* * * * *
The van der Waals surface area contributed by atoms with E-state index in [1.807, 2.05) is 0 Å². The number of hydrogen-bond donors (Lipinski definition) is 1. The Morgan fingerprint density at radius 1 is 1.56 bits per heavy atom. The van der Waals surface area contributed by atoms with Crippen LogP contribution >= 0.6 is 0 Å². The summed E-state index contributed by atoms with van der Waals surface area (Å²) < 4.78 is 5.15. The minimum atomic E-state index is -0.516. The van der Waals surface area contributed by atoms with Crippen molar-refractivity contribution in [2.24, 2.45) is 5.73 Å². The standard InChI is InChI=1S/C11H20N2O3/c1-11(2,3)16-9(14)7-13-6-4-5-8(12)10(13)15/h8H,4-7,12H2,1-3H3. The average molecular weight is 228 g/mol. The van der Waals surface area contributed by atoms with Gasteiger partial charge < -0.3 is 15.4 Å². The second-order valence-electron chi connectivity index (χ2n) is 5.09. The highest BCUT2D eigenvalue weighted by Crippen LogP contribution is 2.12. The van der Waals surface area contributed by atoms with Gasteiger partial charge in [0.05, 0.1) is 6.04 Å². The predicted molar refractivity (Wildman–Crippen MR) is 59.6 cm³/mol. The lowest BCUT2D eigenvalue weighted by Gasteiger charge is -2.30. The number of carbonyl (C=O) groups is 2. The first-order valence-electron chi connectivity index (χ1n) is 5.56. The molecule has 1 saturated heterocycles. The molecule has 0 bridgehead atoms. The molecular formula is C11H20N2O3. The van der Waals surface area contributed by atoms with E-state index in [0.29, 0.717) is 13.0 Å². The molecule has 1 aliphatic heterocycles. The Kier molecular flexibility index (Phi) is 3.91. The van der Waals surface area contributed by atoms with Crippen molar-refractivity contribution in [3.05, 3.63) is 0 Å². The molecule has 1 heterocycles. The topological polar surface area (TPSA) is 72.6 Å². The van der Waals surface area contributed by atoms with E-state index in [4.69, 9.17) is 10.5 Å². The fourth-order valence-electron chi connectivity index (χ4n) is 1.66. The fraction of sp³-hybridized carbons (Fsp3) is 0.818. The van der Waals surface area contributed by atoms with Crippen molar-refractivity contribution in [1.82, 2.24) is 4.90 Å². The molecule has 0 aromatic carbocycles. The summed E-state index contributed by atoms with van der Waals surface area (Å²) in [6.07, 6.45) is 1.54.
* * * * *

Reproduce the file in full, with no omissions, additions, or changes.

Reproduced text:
The van der Waals surface area contributed by atoms with E-state index in [1.807, 2.05) is 0 Å². The number of hydrogen-bond donors (Lipinski definition) is 1. The Morgan fingerprint density at radius 1 is 1.56 bits per heavy atom. The van der Waals surface area contributed by atoms with Crippen LogP contribution >= 0.6 is 0 Å². The summed E-state index contributed by atoms with van der Waals surface area (Å²) < 4.78 is 5.15. The minimum atomic E-state index is -0.516. The van der Waals surface area contributed by atoms with Crippen molar-refractivity contribution in [2.24, 2.45) is 5.73 Å². The standard InChI is InChI=1S/C11H20N2O3/c1-11(2,3)16-9(14)7-13-6-4-5-8(12)10(13)15/h8H,4-7,12H2,1-3H3. The average molecular weight is 228 g/mol. The van der Waals surface area contributed by atoms with Gasteiger partial charge < -0.3 is 15.4 Å². The second-order valence-electron chi connectivity index (χ2n) is 5.09. The highest BCUT2D eigenvalue weighted by Crippen LogP contribution is 2.12. The van der Waals surface area contributed by atoms with Gasteiger partial charge in [0.05, 0.1) is 6.04 Å². The predicted molar refractivity (Wildman–Crippen MR) is 59.6 cm³/mol. The lowest BCUT2D eigenvalue weighted by Gasteiger charge is -2.30. The number of carbonyl (C=O) groups is 2. The first-order valence-electron chi connectivity index (χ1n) is 5.56. The molecule has 1 saturated heterocycles. The molecule has 0 bridgehead atoms. The molecular formula is C11H20N2O3. The van der Waals surface area contributed by atoms with E-state index in [0.29, 0.717) is 13.0 Å². The molecule has 1 aliphatic heterocycles. The Kier molecular flexibility index (Phi) is 3.91. The van der Waals surface area contributed by atoms with Crippen molar-refractivity contribution in [3.05, 3.63) is 0 Å². The molecule has 1 heterocycles. The topological polar surface area (TPSA) is 72.6 Å². The van der Waals surface area contributed by atoms with E-state index in [4.69, 9.17) is 10.5 Å². The fourth-order valence-electron chi connectivity index (χ4n) is 1.66. The fraction of sp³-hybridized carbons (Fsp3) is 0.818. The van der Waals surface area contributed by atoms with Crippen molar-refractivity contribution in [1.82, 2.24) is 4.90 Å². The molecule has 0 aromatic carbocycles. The summed E-state index contributed by atoms with van der Waals surface area (Å²) in [6.07, 6.45) is 1.54.